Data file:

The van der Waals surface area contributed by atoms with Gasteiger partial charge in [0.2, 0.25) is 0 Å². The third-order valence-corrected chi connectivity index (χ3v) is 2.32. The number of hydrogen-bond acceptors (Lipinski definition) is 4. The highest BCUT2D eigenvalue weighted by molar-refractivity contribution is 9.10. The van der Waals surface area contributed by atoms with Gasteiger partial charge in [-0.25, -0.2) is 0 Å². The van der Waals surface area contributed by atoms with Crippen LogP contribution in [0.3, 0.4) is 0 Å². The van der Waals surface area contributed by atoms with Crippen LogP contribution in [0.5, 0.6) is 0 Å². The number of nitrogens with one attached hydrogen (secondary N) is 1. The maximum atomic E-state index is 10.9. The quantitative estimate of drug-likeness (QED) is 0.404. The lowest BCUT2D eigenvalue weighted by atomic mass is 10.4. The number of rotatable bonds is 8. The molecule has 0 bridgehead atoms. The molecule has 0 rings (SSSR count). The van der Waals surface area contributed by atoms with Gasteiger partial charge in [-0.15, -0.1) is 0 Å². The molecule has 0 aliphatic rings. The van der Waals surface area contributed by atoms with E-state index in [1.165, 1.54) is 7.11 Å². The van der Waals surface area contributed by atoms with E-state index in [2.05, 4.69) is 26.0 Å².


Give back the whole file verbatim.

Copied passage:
The van der Waals surface area contributed by atoms with Gasteiger partial charge in [0.2, 0.25) is 0 Å². The third-order valence-corrected chi connectivity index (χ3v) is 2.32. The number of hydrogen-bond acceptors (Lipinski definition) is 4. The highest BCUT2D eigenvalue weighted by molar-refractivity contribution is 9.10. The van der Waals surface area contributed by atoms with Gasteiger partial charge in [-0.25, -0.2) is 0 Å². The van der Waals surface area contributed by atoms with Crippen LogP contribution in [0.3, 0.4) is 0 Å². The van der Waals surface area contributed by atoms with Crippen LogP contribution in [0.5, 0.6) is 0 Å². The number of nitrogens with one attached hydrogen (secondary N) is 1. The maximum atomic E-state index is 10.9. The quantitative estimate of drug-likeness (QED) is 0.404. The lowest BCUT2D eigenvalue weighted by atomic mass is 10.4. The number of rotatable bonds is 8. The molecule has 0 bridgehead atoms. The molecule has 0 rings (SSSR count). The van der Waals surface area contributed by atoms with Gasteiger partial charge in [-0.15, -0.1) is 0 Å². The molecule has 0 aliphatic rings. The van der Waals surface area contributed by atoms with E-state index in [1.165, 1.54) is 7.11 Å². The van der Waals surface area contributed by atoms with E-state index in [2.05, 4.69) is 26.0 Å².